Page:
The 15 Best Castles in Edinburgh

Castles, representing mysterious legends, turbulent history, and striking architecture, are undoubtedly among the best attractions in Scotland. A visit to at least one of them is a must for anyone traveling to Edinburgh and its surroundings. Ruined and well-preserved, converted into museums and luxurious hotels, there are castles for every taste.

Edinburgh Castle

The first castle you shouldn't miss on your trip to the Scottish capital is the iconic Edinburgh Castle, considered one of the most famous castles in the world. Standing on top of an extinct volcano right in the middle of the city, it has witnessed epic battles, sieges, and royal intrigues.

The oldest parts of the fortress date back to the 12th century, and you can immerse yourself in its dramatic medieval atmosphere while exploring this place with your personal in-app audio tour. The voice of a professional guide will lead you through the most exciting spots inside the castle and make you feel like a participant in historical events.

Dirleton Castle

Situated about 20 miles east of Edinburgh, the ruined yet impressive Dirleton Castle looks like something straight out of a fantasy book. Its thick-walled round tower dates back to the 13th century, making this majestic fortress one of Scotland's oldest remaining castles. This architectural marvel is surrounded by magnificent landscaped 19th-century gardens you can wander through.

All in all, this picturesque landmark is a great destination for a family outing and the ideal place to introduce castles to kids, thanks to its fairytale-like appearance.

Tantallon Castle

Tantallon Castle, standing right on a cliff's edge and overlooking the North Sea, is one of the most spectacularly located castles near Edinburgh — and one of the most magnificent ruins in Scotland.

Due to the fortress' strategic position, only one massive curtain wall was needed to protect the inhabitants. Today, you can admire the remains of this 14th-century red sandstone wall, climb the battlements, enjoy the breathtaking sea views accompanied by the cry of seagulls and strong coastal wind, and feel like you are in your very own movie or novel.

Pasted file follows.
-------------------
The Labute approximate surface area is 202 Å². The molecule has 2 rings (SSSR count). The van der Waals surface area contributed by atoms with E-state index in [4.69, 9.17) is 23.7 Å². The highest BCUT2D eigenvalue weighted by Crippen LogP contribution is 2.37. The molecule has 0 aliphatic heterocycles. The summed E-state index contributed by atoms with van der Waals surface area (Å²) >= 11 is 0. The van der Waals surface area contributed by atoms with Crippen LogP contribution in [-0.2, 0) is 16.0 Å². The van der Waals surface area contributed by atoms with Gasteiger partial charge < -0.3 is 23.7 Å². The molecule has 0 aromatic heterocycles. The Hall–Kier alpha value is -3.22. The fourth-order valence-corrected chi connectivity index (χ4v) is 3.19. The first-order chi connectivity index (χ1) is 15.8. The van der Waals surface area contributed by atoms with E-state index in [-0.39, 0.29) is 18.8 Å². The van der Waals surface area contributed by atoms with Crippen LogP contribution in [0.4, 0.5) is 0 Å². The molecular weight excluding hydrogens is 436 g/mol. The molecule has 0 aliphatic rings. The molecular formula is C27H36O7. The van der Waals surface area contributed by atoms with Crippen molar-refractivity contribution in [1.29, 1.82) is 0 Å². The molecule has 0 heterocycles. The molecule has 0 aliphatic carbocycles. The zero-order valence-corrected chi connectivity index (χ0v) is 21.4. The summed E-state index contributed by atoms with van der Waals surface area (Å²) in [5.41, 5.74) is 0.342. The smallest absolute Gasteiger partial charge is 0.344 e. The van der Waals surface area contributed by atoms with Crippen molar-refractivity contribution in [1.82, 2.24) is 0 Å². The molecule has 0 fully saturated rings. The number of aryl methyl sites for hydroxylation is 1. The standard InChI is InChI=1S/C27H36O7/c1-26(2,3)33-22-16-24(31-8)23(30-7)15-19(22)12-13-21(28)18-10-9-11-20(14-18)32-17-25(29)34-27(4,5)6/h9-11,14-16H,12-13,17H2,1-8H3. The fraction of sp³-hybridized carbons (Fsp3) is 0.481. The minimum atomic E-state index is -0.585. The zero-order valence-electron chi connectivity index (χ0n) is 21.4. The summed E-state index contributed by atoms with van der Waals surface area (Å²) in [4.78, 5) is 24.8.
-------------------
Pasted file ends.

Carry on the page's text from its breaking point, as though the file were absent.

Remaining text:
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Craigmillar Castle

Craigmillar Castle, situated just 3 miles from the city center, is the lesser-known of the castles in Edinburgh — and a real gem. Looking like a fortress straight out of the Middle Ages, it allows you to walk in the footsteps of Mary, Queen of Scots, get lost in its mazelike corridors, and even have a picnic in one of its courtyards.

The castle, built in the 14th century, is among the best-preserved of its period, and its tower is the second oldest in Scotland. You can climb it up and enjoy amazing views over Holyrood Park, the city center, and Edinburgh Castle.

Lauriston Castle

Lauriston Castle, looking into the Firth of Forth, is not a typical historic site but a real treasure for architecture enthusiasts. It is a 16th-century tower house turned into a country manor and then converted into a museum. You can explore it to admire classic Edwardian interiors and discover what life was like in a middle-class home in the late 1800s and the early 1900s.

Another reason to make a trip to this castle is its charming and tranquil Japanese Garden with cherry blossom trees and mesmerizing scenery. Overall, it is a great place for a day out with your family.